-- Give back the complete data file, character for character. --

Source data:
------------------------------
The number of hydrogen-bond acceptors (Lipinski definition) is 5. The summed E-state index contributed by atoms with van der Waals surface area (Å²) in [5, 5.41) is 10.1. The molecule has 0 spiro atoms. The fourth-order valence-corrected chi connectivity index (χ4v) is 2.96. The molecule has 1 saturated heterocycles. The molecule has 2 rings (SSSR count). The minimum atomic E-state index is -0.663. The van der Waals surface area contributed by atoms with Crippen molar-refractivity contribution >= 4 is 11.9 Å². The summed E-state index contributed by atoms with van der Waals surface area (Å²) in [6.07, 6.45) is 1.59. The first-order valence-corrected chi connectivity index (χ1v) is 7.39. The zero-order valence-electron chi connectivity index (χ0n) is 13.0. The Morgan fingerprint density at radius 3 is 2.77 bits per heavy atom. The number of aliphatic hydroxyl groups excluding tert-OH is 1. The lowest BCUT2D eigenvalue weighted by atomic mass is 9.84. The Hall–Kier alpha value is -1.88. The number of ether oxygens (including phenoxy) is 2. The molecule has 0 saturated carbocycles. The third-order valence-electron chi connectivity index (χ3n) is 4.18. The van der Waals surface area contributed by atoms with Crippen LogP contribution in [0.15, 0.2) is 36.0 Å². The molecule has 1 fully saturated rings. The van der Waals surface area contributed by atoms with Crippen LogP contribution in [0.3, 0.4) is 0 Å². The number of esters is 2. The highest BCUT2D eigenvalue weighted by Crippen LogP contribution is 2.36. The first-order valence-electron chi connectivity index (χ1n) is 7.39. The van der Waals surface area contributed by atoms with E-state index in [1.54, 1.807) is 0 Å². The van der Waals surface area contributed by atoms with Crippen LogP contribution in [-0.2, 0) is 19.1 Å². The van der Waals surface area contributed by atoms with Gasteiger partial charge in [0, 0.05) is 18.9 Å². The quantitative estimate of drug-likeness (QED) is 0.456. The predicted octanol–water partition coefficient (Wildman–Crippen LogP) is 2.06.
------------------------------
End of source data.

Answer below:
The number of hydrogen-bond acceptors (Lipinski definition) is 5. The summed E-state index contributed by atoms with van der Waals surface area (Å²) in [5, 5.41) is 10.1. The molecule has 0 spiro atoms. The fourth-order valence-corrected chi connectivity index (χ4v) is 2.96. The molecule has 1 saturated heterocycles. The molecule has 2 rings (SSSR count). The minimum atomic E-state index is -0.663. The van der Waals surface area contributed by atoms with Crippen molar-refractivity contribution >= 4 is 11.9 Å². The summed E-state index contributed by atoms with van der Waals surface area (Å²) in [6.07, 6.45) is 1.59. The first-order valence-corrected chi connectivity index (χ1v) is 7.39. The zero-order valence-electron chi connectivity index (χ0n) is 13.0. The Morgan fingerprint density at radius 3 is 2.77 bits per heavy atom. The number of aliphatic hydroxyl groups excluding tert-OH is 1. The lowest BCUT2D eigenvalue weighted by atomic mass is 9.84. The Hall–Kier alpha value is -1.88. The number of ether oxygens (including phenoxy) is 2. The molecule has 0 saturated carbocycles. The third-order valence-electron chi connectivity index (χ3n) is 4.18. The van der Waals surface area contributed by atoms with Crippen LogP contribution in [0.15, 0.2) is 36.0 Å². The molecule has 1 fully saturated rings. The van der Waals surface area contributed by atoms with Crippen LogP contribution in [0.3, 0.4) is 0 Å². The number of esters is 2. The highest BCUT2D eigenvalue weighted by Crippen LogP contribution is 2.36. The first-order valence-electron chi connectivity index (χ1n) is 7.39. The van der Waals surface area contributed by atoms with E-state index in [1.54, 1.807) is 0 Å². The van der Waals surface area contributed by atoms with Crippen LogP contribution in [-0.2, 0) is 19.1 Å². The van der Waals surface area contributed by atoms with Gasteiger partial charge in [0, 0.05) is 18.9 Å². The quantitative estimate of drug-likeness (QED) is 0.456. The predicted octanol–water partition coefficient (Wildman–Crippen LogP) is 2.06.